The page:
This essay explores the controversial hypothesis of reciprocal determinism, a subset of the Social Cognitive Theory developed by Albert Bandura, Ph.D. The hypothesis suggests that external forces likely influence the behavior of an individual, and in turn, the individual reshapes (reciprocally) society in an escalading cycle of manipulation and modification. Diverse perspectives are gathered from seminal books and peer-reviewed journals in an attempt to substantiate or conceivably refute the notion that mass media, the Internet, video games, and other forms of one-way and interactive technology may be stirring aggressive behavior (by way of modeling), as well as desensitizing children and adolescents to real violence that occurs in everyday life.
While some developmental theorists claimed that measurable modifications in human behavior are brought about by internal (biological) or external (societal) forces that are equally perpetual and inescapable, others argued that recipes of both cognitive and innate factors comprise the essential ingredients that shape the ego, define the personality, or influence reflective choices individuals will make throughout their lifetime. Because theories are devised to seek explanations for the seemingly inexplicable, theorists continue to proffer formidable arguments in support of their unique research. While this essay threads together selected past and ongoing literature about a disquieting social phenomenon, the intent was not to produce new evidence on the matter, except that predicting outcomes of human behavior continues to evade scientific certainty.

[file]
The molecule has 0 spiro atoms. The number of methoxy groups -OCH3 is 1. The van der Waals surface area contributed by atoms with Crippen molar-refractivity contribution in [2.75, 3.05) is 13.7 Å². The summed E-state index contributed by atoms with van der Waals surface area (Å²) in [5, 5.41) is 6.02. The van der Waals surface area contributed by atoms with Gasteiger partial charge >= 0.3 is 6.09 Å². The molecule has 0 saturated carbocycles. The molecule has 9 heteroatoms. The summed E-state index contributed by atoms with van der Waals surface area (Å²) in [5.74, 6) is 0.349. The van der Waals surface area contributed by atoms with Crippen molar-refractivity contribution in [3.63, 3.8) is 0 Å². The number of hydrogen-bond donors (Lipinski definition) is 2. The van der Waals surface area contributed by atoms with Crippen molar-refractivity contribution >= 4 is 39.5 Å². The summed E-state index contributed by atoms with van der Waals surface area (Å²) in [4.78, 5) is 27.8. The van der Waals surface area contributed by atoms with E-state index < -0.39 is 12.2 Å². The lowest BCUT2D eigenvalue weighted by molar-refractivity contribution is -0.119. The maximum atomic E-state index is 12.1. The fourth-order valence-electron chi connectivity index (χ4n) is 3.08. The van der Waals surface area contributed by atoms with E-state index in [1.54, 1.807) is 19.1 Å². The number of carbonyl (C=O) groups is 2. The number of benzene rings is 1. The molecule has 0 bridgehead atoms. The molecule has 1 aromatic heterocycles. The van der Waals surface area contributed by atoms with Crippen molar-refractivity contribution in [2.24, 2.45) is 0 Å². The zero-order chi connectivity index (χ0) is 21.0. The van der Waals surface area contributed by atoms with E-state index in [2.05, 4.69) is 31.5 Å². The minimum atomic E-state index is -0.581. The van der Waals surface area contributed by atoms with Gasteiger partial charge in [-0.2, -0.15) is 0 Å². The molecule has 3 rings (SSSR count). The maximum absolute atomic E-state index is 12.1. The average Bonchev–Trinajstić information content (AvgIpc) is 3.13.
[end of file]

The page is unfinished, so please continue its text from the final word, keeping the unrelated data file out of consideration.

Reeley, George Stanley Jr.
"The Impact of External, Socially Synthetic Forces, such as Mass Media, Video Games, and the Internet on Human Behavior,"
Essays in Education: Vol. 19:
1, Article 5.
Available at: https://openriver.winona.edu/eie/vol19/iss1/5